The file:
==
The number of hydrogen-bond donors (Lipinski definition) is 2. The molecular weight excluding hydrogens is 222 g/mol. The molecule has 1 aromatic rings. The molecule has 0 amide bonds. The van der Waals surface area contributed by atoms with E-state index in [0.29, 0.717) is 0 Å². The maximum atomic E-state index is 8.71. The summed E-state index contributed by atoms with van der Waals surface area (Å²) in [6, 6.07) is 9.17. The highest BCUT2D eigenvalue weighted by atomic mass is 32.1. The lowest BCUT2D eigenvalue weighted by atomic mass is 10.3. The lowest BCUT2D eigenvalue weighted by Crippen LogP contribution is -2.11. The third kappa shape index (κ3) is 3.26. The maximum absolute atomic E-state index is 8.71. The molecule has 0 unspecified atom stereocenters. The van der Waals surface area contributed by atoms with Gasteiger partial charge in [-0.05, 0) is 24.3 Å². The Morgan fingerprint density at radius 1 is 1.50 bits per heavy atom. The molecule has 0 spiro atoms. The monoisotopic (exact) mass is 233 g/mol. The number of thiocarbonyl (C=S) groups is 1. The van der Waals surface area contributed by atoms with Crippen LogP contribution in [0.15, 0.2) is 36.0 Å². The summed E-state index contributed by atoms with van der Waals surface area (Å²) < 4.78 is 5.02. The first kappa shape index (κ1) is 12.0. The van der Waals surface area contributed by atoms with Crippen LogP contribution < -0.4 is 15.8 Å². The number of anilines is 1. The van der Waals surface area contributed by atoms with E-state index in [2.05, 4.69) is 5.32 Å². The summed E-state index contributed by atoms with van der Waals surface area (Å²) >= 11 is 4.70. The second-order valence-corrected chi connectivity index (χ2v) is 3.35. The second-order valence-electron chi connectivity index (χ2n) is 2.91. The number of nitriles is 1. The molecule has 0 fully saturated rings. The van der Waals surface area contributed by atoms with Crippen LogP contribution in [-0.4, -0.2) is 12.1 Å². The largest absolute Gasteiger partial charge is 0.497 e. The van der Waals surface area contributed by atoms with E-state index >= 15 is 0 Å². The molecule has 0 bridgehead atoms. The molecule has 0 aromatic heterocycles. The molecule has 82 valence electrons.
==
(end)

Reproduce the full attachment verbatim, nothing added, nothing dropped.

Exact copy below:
The number of hydrogen-bond donors (Lipinski definition) is 2. The molecular weight excluding hydrogens is 222 g/mol. The molecule has 1 aromatic rings. The molecule has 0 amide bonds. The van der Waals surface area contributed by atoms with E-state index in [0.29, 0.717) is 0 Å². The maximum atomic E-state index is 8.71. The summed E-state index contributed by atoms with van der Waals surface area (Å²) in [6, 6.07) is 9.17. The highest BCUT2D eigenvalue weighted by atomic mass is 32.1. The lowest BCUT2D eigenvalue weighted by atomic mass is 10.3. The lowest BCUT2D eigenvalue weighted by Crippen LogP contribution is -2.11. The third kappa shape index (κ3) is 3.26. The maximum absolute atomic E-state index is 8.71. The molecule has 0 unspecified atom stereocenters. The van der Waals surface area contributed by atoms with Gasteiger partial charge in [-0.05, 0) is 24.3 Å². The Morgan fingerprint density at radius 1 is 1.50 bits per heavy atom. The molecule has 0 spiro atoms. The monoisotopic (exact) mass is 233 g/mol. The number of thiocarbonyl (C=S) groups is 1. The van der Waals surface area contributed by atoms with Crippen LogP contribution in [0.15, 0.2) is 36.0 Å². The summed E-state index contributed by atoms with van der Waals surface area (Å²) < 4.78 is 5.02. The first kappa shape index (κ1) is 12.0. The van der Waals surface area contributed by atoms with Crippen LogP contribution < -0.4 is 15.8 Å². The number of anilines is 1. The van der Waals surface area contributed by atoms with E-state index in [2.05, 4.69) is 5.32 Å². The summed E-state index contributed by atoms with van der Waals surface area (Å²) >= 11 is 4.70. The second-order valence-corrected chi connectivity index (χ2v) is 3.35. The second-order valence-electron chi connectivity index (χ2n) is 2.91. The number of nitriles is 1. The molecule has 0 fully saturated rings. The van der Waals surface area contributed by atoms with Crippen LogP contribution in [-0.4, -0.2) is 12.1 Å². The largest absolute Gasteiger partial charge is 0.497 e. The van der Waals surface area contributed by atoms with E-state index >= 15 is 0 Å². The molecule has 0 bridgehead atoms. The molecule has 0 aromatic heterocycles. The molecule has 82 valence electrons.